At RuArts, the sexy, sad state of Noir

The RuArts foundation represents an attempt to invest in the future, working with young artists and helping them gain a foothold in the scene. Source: Press Photo.

The RuArts foundation represents an attempt to invest in the future, working with young artists and helping them gain a foothold in the scene. Source: Press Photo.

While the Noir exhibit may offer more dark shadows than light, it's clear that RuArts gallery, after a controversial start, remains a fixture on Moscow’s contemporary art scene.

RuArt’s gallery space in central Moscow seems an unlikely venue for an exhibition on the theme of Noir: It’s an airy place, with long corridors, abundant natural light, and a sense of possibility, all in line with RuArt’s aim to encourage the development of contemporary art.

But for the ongoing show, the mood is brooding and sultry, as art director and curator Catherine Borissoff brings together 12 artists in an exploration of a concept she feels is defined by “sexual tension, eroticism, and sadness.”

The exhibition is very much a philosophical investigation of Noir, and Borissoff said that the famous Hollywood films should not constrain our reactions to this genre. In her opinion, “Noir is an emotional state, and it’s present in everyone.”

The familiar tropes are certainly recognizable in her artists’ interpretations, but they are updated and redefined.

Vita Buivid’s portrait of a naked woman. Source: Press Photo.

The first painting you see as you enter the exhibit is Vita Buivid’s portrait of a naked woman wearing high heels, taken from the series “Prime Time.” What is surprising is the fact that she is knitting a long black scarf, which is physically attached to the canvas and rolls off along the floor. A cigarette lazily droops from her mouth and her expression is one of calm defiance. Knitting, perhaps one of the archetypal homely activities, becomes an expression of empowerment and sexuality when put in the hands of this domestic femme fatale.

Next to this work are Vladimir Glynin’s expressive stills of ballerinas performing Swan Lake, their melancholy and beauty representing a traditional vision of femininity in Noir.

Borisoff is keen to stress that her view of Noir is “not purely black and white, light and dark, but a combination of the two.” For her, heroes and villains “aren’t positive or negative, they have characteristics of both. Noir should simultaneously attract and repel you.”

“The Heads of Heroes” by Dmitry Tsvetkov. Source: Press Photo.

The showpiece representation of this is the work of Dmitry Tsvetkov, a recent nominee for the Kandinsky Prize, who shows the violent side of the genre through his series “The Heads of Heroes.”

He presents us with the severed heads of figures familiar to a Western audience, such as Marie Antoinette, and Cleopatra, and those less familiar such as Emelyan Pugachev, who led an insurrection against Catherine the Great.

Here villainy is transformed into an aesthetic experience, with streams of blood made of beads, and pearls representing teeth.

The concept of the leading man is also explored as Vitaly Pushnitsky, another participant in the Kandinsky Prize, cuts patterns into photographs of classical statues and religious iconography, partially distorting the images and making us reconsider representations of famous historical figures.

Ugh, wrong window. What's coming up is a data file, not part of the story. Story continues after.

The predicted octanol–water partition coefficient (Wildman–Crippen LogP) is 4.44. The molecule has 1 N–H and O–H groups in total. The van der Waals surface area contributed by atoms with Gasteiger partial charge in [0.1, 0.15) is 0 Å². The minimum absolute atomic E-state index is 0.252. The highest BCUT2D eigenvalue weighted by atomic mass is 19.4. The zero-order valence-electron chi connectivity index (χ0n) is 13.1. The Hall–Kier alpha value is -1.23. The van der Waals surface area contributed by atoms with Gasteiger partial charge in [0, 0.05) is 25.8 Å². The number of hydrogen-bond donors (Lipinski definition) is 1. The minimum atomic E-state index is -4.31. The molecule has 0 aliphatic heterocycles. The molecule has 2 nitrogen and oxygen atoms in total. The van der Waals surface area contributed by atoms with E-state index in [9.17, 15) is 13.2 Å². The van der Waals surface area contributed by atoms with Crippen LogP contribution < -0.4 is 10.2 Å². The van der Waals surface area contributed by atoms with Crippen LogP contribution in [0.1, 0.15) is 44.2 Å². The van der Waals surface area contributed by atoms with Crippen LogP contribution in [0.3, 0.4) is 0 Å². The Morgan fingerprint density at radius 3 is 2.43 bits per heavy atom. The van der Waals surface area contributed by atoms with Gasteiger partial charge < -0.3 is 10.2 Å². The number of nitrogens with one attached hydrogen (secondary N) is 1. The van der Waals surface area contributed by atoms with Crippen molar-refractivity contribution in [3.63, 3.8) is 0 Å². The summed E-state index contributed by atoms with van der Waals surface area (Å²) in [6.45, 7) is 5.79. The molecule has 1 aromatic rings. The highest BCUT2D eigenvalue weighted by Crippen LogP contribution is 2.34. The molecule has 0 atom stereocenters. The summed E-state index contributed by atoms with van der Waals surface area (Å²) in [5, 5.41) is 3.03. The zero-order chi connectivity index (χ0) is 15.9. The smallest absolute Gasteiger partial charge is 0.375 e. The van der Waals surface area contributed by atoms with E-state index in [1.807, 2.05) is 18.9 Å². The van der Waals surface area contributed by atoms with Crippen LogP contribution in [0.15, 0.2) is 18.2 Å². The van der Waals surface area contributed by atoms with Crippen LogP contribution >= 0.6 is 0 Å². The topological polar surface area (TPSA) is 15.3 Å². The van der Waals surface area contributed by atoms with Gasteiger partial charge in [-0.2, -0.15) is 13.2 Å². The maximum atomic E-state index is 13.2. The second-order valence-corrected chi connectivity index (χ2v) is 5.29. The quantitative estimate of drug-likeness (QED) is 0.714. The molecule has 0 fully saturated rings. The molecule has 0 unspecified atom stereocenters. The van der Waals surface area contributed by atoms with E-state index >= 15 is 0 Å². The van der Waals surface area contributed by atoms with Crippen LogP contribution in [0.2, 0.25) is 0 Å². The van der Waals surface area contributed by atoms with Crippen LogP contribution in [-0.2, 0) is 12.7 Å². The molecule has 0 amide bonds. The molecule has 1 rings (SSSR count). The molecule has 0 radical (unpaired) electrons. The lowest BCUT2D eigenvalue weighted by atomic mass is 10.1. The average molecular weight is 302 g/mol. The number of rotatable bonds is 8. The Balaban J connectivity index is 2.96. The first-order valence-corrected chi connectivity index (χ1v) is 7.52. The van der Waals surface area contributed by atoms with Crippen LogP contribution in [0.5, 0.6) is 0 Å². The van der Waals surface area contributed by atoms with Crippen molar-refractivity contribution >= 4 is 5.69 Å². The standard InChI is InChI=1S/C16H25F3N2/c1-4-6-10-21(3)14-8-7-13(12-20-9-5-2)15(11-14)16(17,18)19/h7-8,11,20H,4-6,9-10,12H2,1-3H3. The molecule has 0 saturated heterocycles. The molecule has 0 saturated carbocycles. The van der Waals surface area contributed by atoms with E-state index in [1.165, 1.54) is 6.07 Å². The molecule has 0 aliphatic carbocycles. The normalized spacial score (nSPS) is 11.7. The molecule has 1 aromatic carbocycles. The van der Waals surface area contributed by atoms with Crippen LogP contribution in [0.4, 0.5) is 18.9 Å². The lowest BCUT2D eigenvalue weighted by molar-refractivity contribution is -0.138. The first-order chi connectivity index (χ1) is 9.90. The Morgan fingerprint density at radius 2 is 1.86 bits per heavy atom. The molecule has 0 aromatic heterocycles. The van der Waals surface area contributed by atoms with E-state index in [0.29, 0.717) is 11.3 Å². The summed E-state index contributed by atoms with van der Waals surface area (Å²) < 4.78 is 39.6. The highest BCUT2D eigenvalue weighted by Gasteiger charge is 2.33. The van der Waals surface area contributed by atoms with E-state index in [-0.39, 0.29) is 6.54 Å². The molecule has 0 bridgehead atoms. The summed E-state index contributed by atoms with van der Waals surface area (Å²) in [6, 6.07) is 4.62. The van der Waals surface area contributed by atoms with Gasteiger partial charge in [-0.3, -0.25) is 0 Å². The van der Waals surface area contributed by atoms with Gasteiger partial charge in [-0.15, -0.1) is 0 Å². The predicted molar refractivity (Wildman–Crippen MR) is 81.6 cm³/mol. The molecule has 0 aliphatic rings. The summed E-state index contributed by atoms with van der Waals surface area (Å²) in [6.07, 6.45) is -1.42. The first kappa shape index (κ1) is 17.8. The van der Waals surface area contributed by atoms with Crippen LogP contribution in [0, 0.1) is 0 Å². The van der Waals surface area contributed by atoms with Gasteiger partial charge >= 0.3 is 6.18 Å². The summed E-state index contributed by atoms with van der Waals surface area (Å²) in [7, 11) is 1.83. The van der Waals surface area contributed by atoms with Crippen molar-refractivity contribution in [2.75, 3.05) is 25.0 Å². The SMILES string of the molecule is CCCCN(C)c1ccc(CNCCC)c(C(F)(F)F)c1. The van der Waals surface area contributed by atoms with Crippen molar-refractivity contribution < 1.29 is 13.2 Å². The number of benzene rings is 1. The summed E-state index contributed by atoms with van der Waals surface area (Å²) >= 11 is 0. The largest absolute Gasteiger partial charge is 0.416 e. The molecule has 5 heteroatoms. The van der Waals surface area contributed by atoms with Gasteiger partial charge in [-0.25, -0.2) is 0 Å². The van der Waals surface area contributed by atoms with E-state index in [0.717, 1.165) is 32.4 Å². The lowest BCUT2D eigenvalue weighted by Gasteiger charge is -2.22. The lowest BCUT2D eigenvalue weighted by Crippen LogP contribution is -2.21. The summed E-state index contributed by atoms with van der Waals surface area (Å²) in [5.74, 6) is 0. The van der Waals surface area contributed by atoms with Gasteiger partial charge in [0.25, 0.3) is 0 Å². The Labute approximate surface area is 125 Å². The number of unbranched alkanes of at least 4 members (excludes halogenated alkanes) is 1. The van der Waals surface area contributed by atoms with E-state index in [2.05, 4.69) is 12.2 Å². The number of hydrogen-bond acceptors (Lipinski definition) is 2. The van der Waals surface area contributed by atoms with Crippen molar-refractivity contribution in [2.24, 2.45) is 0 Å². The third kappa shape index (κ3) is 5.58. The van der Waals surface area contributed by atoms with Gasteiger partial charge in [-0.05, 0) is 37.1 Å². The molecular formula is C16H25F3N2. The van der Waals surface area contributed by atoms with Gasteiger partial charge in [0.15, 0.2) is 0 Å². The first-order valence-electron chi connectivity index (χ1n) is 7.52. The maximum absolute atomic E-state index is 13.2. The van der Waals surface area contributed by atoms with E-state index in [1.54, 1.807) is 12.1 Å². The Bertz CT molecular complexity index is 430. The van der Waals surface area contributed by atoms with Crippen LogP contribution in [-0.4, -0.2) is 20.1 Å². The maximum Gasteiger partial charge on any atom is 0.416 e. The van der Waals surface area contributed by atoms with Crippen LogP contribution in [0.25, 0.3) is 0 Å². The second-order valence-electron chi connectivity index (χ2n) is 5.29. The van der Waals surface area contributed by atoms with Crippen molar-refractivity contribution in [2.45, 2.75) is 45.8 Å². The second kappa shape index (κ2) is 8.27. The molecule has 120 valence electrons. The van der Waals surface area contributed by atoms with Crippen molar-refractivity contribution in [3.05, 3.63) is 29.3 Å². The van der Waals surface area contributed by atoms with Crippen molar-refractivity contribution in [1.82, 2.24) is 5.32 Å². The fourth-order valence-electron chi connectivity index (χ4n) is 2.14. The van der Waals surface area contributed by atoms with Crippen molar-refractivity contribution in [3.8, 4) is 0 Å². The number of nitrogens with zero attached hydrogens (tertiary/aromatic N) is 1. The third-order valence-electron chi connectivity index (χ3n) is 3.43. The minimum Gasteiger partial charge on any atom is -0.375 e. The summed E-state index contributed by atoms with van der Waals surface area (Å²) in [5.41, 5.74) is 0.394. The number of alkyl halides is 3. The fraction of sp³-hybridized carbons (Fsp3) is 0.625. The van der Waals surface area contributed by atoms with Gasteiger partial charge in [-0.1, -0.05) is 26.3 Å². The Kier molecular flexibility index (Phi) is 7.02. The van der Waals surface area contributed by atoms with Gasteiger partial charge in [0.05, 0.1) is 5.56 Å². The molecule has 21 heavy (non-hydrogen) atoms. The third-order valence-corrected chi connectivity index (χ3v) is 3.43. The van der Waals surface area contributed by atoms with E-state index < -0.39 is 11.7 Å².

Such a historical range represents Borisoff’s vision that Noir is timeless, that its cynicism, frustration, and bleakness have long been part of humanity and never more so than in the present climate.

For Borisoff, Russian society is poised to re-embrace the concept of Noir: “I saw the internal tension in society, the pessimistic mood, and I realized that Noir is more than an artistic genre or the color of your clothes, it’s a state of mind. I realized that quite a lot of people are in this state, and I want this exhibition to inspire people to embrace Noir, to include it into their lives as a part of culture.”

Long before Noir show, RuArts beat the cynics

In the early 2000s, there were some cynics who darkly suggested that RuArts would not last as long as it takes to read an Elmore Leonard novel.

Marianna Sardarova, better known to some as the wealthy wife of an oligarch, set up the RuArts foundation in 2003 and opened the gallery a year later. At the time the press was mixed, with some sectors expressing skepticism about the longevity of the project.

However, the foundation now boasts a video archive and a library, publishes its own literature, and has investigated a wide range of themes, exhibiting new media and experimental art projects, as well as more traditional forms.

Borissoff isn’t one to get complacent about their successes.

“We’re putting all our efforts into forming a market,” she explained. “The amount of contemporary art enthusiasts is still relatively few.”

The Russian art market hasn’t fully recovered from the 2008 financial crisis, losing ground to countries such as China, which has now become the world’s largest market. The RuArts foundation represents an attempt to invest in the future, working with young artists and helping them gain a foothold in the scene.

Part of their approach is to invite students to events where they can network, and discuss themes. The foundation also sets up meetings with artists, who can share tips and experience with the students.

Borissoff explains that a big source of pride for her and the foundation is that “as a result of our efforts, Russian contemporary artists can participate in domestic and international prizes and exhibitions. Their names are already written into the history of contemporary art in Russia.”

This seems like an incongruously upbeat statement to hear in these settings, so I glance over at the severed heads and my inner Noir is reawakened once again.

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